Newsround – 24th to 30th September 2022

With the delivery of a few more waders and the now-to-be-expected annual Yellow-browed Warbler trapped at Stanford, the past week panned out quite reasonably, ending in a wet and windy blow from the southwest.

Pitsford Res continued to hang on to its Garganey, which was seen intermittently throughout the period, while the only other duck with the potential to set the site alight was a female Ferruginous Duck or hybrid, which evaded positive identification on 27th. It wasn’t reported subsequently. Over to the east, a drake Red-crested Pochard was a one-day affair at Thrapston GP on 28th.

Stanwick GP was the only locality to deliver the week’s Cattle Egrets, numbers of which rose from three on 24th to eleven on 30th. An early morning visit to the roost there may ultimately yield more, of course.

And if last week’s low total of raptors represented slim pickings, then this week we hit rock-bottom with just a single Marsh Harrier seen flying south-east over Clifford Hill GP on the last day of the period.

Waders, though, were another matter entirely. A Grey Plover at Thrapston GP’s Titchmarsh Reserve on 29th was only the third one of 2022 and, following two one-day birds in the spring, sparked a mini-twitch to the site.

Grey Plover, Thrapston GP, 29th September 2022 (Nick Parker)

Titchmarsh also conjured up another third for the year, a Little Stint, plus a Black-tailed Godwit and two Ruffs – all on the same day as the Grey Plover. Other Ruffs were also available but only for birders visiting Pitsford, where two remained all week, being joined by a third on 25th.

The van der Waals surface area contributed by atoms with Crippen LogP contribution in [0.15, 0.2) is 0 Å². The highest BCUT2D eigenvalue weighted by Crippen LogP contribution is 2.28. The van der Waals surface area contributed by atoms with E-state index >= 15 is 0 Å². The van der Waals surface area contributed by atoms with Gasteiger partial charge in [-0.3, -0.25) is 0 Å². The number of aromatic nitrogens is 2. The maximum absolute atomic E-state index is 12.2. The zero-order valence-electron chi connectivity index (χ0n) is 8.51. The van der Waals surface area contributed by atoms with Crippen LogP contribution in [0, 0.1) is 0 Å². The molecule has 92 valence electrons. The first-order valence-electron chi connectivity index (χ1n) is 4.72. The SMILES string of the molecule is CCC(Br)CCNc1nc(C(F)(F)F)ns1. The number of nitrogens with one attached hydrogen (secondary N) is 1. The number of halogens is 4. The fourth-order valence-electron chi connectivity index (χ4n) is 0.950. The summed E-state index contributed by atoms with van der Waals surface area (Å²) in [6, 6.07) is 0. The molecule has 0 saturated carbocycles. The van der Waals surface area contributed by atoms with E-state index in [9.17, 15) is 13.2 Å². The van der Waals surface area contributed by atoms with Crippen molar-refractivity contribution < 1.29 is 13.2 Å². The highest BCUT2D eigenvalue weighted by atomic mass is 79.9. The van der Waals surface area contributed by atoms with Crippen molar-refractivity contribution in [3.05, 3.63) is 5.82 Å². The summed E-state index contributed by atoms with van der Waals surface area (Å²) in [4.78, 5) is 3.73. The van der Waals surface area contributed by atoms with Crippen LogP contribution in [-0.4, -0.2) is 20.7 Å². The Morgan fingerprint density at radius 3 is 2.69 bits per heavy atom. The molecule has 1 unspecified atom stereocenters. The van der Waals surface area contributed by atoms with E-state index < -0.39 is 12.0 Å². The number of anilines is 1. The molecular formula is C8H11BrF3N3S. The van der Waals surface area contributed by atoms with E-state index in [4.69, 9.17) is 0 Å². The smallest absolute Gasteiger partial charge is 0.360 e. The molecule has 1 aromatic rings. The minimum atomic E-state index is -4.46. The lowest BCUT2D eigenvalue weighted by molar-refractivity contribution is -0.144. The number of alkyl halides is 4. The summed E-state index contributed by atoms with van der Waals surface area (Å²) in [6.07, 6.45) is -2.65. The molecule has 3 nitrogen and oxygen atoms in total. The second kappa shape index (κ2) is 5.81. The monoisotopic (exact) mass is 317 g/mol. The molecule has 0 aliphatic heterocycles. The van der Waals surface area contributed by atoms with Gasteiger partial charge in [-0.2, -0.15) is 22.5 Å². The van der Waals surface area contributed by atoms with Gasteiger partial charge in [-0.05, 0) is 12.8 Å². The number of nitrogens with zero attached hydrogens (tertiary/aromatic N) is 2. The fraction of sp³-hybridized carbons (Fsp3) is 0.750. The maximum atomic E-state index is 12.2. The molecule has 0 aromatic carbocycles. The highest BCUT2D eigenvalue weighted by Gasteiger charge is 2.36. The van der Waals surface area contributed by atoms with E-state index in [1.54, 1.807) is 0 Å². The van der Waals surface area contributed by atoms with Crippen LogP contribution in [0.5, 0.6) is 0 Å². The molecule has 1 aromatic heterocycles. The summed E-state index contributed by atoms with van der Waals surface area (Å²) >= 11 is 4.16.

Ruff, Pitsford Res, 30th September 2022 (Mike Alibone)

Although playing hard to get, Pitsford continued to hang on to one of last week’s two Spotted Redshanks until 25th, two Greenshanks were there on the latter date and up to two lingered at Earls Barton GP throughout the week. After the autumn’s first, last week, 2 Jack Snipes were found at Ditchford GP on 29th and one remained at Hollowell on 30th.

On the larid front, a first-winter Caspian Gull showed up at Summer Leys on 30th, while Yellow-legged Gulls maintained a local presence with a first-winter at Hollowell on 24th, up to three adults at Pitsford between 26th and 30th, single adults at Thrapston GP on 28th and at Summer Leys on 30th and 2 adults at Earls Barton GP on 29th.

Adult Yellow-legged Gull, Earls Barton GP, 29th September 2022 (Mike Alibone)

This week’s Merlin, a male, was at Harrington AF on 26th.

But diving into the passerines, what better way to start than with a smart sprite of a Yellow-browed Warbler? It almost goes without saying that this, the first – and probably the last – of the autumn, was pulled from one of the nets at Stanford, which has now chalked up eight (seven trapped and ringed) out of the county’s total of seventeen records. This is the fifth consecutive year that Stanford has struck lucky with this stripey Siberian jewel, the annual occurrence of which there is now taken as a given.  

Yellow-browed Warbler, Stanford Res, 30th September 2022 (Chris Hubbard)

Also predictable, though clearly not in the same class, was a fleeting view of a Ring Ouzel at Harrington on 24th, the same site holding single Common Redstarts on the same date and again on 28th. Two further birds were seen on 24th – one in the Brampton Valley below Hanging Houghton and the other in a private garden at Grange Park, Northampton. Three sites continued to produce Whinchats throughout the period, including two or three birds in the Brampton Valley and singles at Pitsford and Hollowell, with one remaining at the latter locality on 30th. And the autumn build-up of Stonechats continued, with the highest tally of eight in the Brampton Valley between 25th and 29th. Elsewhere, six were at Earls Barton GP’s New Workings (South) on 29th and at least five at Hollowell on 27th, while up to three were at Pitsford, twos were found at Harrington, Hellidon, Preston Deanery, Teeton and Thrapston and singles at Deenethorpe and Ditchford.

Female Stonechat, Pitsford Res, 27th September 2022 (Mike Alibone)

Again, Northern Wheatears were down to the bare bones, with just a single bird in the Brampton Valley on 26th and 29th and, just east of there, two Crossbills flew over Harrington on 24th.


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